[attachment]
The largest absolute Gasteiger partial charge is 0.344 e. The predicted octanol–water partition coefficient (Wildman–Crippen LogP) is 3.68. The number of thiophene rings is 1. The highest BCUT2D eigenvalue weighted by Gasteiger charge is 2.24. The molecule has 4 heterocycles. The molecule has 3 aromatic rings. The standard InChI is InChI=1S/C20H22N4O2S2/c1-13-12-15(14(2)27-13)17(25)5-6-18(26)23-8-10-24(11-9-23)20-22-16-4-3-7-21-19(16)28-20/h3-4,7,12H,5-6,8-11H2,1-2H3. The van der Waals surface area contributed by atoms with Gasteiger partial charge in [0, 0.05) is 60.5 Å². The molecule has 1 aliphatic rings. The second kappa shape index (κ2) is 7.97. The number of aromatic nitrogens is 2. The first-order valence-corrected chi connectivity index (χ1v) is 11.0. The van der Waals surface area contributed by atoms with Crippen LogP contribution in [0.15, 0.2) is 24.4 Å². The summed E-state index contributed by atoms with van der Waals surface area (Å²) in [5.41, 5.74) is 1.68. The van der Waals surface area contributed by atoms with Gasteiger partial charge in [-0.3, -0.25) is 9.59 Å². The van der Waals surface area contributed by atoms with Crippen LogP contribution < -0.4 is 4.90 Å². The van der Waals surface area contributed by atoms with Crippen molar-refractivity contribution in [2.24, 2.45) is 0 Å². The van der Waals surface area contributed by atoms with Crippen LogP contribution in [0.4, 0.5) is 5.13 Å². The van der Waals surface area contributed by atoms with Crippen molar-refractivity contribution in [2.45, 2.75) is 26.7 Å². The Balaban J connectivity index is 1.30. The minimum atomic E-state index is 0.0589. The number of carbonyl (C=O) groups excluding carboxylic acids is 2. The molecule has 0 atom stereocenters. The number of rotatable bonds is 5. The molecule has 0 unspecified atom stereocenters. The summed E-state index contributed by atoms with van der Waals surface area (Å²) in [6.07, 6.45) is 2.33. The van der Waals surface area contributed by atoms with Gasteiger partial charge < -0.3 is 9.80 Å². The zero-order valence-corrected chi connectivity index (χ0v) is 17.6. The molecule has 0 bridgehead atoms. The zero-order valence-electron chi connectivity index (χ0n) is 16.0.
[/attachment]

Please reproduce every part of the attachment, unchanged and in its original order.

The largest absolute Gasteiger partial charge is 0.344 e. The predicted octanol–water partition coefficient (Wildman–Crippen LogP) is 3.68. The number of thiophene rings is 1. The highest BCUT2D eigenvalue weighted by Gasteiger charge is 2.24. The molecule has 4 heterocycles. The molecule has 3 aromatic rings. The standard InChI is InChI=1S/C20H22N4O2S2/c1-13-12-15(14(2)27-13)17(25)5-6-18(26)23-8-10-24(11-9-23)20-22-16-4-3-7-21-19(16)28-20/h3-4,7,12H,5-6,8-11H2,1-2H3. The van der Waals surface area contributed by atoms with Gasteiger partial charge in [0, 0.05) is 60.5 Å². The molecule has 1 aliphatic rings. The second kappa shape index (κ2) is 7.97. The number of aromatic nitrogens is 2. The first-order valence-corrected chi connectivity index (χ1v) is 11.0. The van der Waals surface area contributed by atoms with Crippen LogP contribution in [0.15, 0.2) is 24.4 Å². The summed E-state index contributed by atoms with van der Waals surface area (Å²) in [5.41, 5.74) is 1.68. The van der Waals surface area contributed by atoms with Gasteiger partial charge in [-0.3, -0.25) is 9.59 Å². The van der Waals surface area contributed by atoms with Crippen LogP contribution < -0.4 is 4.90 Å². The van der Waals surface area contributed by atoms with Crippen molar-refractivity contribution in [2.24, 2.45) is 0 Å². The van der Waals surface area contributed by atoms with Crippen LogP contribution in [0.4, 0.5) is 5.13 Å². The van der Waals surface area contributed by atoms with Crippen molar-refractivity contribution in [2.45, 2.75) is 26.7 Å². The Balaban J connectivity index is 1.30. The minimum atomic E-state index is 0.0589. The number of carbonyl (C=O) groups excluding carboxylic acids is 2. The molecule has 0 atom stereocenters. The number of rotatable bonds is 5. The molecule has 0 unspecified atom stereocenters. The summed E-state index contributed by atoms with van der Waals surface area (Å²) in [6.07, 6.45) is 2.33. The van der Waals surface area contributed by atoms with Gasteiger partial charge < -0.3 is 9.80 Å². The zero-order valence-corrected chi connectivity index (χ0v) is 17.6. The molecule has 0 bridgehead atoms. The zero-order valence-electron chi connectivity index (χ0n) is 16.0.